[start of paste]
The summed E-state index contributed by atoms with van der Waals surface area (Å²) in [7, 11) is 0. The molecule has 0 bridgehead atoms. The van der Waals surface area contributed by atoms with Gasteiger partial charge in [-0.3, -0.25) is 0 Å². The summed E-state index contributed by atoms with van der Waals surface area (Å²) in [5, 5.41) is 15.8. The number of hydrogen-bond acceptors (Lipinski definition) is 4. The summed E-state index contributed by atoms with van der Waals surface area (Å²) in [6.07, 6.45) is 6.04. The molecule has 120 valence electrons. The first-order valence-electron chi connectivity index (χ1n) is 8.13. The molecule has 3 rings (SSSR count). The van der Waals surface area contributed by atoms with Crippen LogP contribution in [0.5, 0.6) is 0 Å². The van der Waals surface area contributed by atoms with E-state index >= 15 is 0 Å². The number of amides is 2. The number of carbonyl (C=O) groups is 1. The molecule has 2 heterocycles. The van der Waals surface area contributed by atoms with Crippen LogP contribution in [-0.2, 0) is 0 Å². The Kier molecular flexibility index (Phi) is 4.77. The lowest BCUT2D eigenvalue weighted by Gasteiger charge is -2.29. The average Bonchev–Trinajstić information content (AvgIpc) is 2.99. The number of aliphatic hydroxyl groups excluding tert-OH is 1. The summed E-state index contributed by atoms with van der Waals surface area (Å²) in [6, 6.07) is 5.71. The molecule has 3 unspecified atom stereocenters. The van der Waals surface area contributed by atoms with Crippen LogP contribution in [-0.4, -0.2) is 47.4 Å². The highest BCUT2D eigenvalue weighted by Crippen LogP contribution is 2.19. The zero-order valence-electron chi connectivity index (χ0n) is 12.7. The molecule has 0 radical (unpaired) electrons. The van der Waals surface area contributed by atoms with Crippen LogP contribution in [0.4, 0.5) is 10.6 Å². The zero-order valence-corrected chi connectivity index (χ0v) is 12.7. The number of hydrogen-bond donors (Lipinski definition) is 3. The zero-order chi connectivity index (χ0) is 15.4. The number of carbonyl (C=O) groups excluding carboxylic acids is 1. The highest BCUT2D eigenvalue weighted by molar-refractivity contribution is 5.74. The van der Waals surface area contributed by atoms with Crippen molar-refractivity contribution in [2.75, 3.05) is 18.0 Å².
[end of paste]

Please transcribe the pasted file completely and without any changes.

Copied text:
The summed E-state index contributed by atoms with van der Waals surface area (Å²) in [7, 11) is 0. The molecule has 0 bridgehead atoms. The van der Waals surface area contributed by atoms with Gasteiger partial charge in [-0.3, -0.25) is 0 Å². The summed E-state index contributed by atoms with van der Waals surface area (Å²) in [5, 5.41) is 15.8. The number of hydrogen-bond acceptors (Lipinski definition) is 4. The summed E-state index contributed by atoms with van der Waals surface area (Å²) in [6.07, 6.45) is 6.04. The molecule has 120 valence electrons. The first-order valence-electron chi connectivity index (χ1n) is 8.13. The molecule has 3 rings (SSSR count). The van der Waals surface area contributed by atoms with Crippen LogP contribution in [0.5, 0.6) is 0 Å². The van der Waals surface area contributed by atoms with E-state index >= 15 is 0 Å². The number of amides is 2. The number of carbonyl (C=O) groups is 1. The molecule has 2 heterocycles. The van der Waals surface area contributed by atoms with Crippen LogP contribution in [-0.2, 0) is 0 Å². The Kier molecular flexibility index (Phi) is 4.77. The lowest BCUT2D eigenvalue weighted by Gasteiger charge is -2.29. The average Bonchev–Trinajstić information content (AvgIpc) is 2.99. The number of aliphatic hydroxyl groups excluding tert-OH is 1. The summed E-state index contributed by atoms with van der Waals surface area (Å²) in [6, 6.07) is 5.71. The molecule has 3 unspecified atom stereocenters. The van der Waals surface area contributed by atoms with Crippen LogP contribution in [-0.4, -0.2) is 47.4 Å². The highest BCUT2D eigenvalue weighted by Crippen LogP contribution is 2.19. The zero-order valence-electron chi connectivity index (χ0n) is 12.7. The molecule has 0 radical (unpaired) electrons. The van der Waals surface area contributed by atoms with Crippen LogP contribution in [0.4, 0.5) is 10.6 Å². The zero-order valence-corrected chi connectivity index (χ0v) is 12.7. The number of hydrogen-bond donors (Lipinski definition) is 3. The zero-order chi connectivity index (χ0) is 15.4. The number of carbonyl (C=O) groups excluding carboxylic acids is 1. The highest BCUT2D eigenvalue weighted by molar-refractivity contribution is 5.74. The van der Waals surface area contributed by atoms with Crippen molar-refractivity contribution in [2.75, 3.05) is 18.0 Å².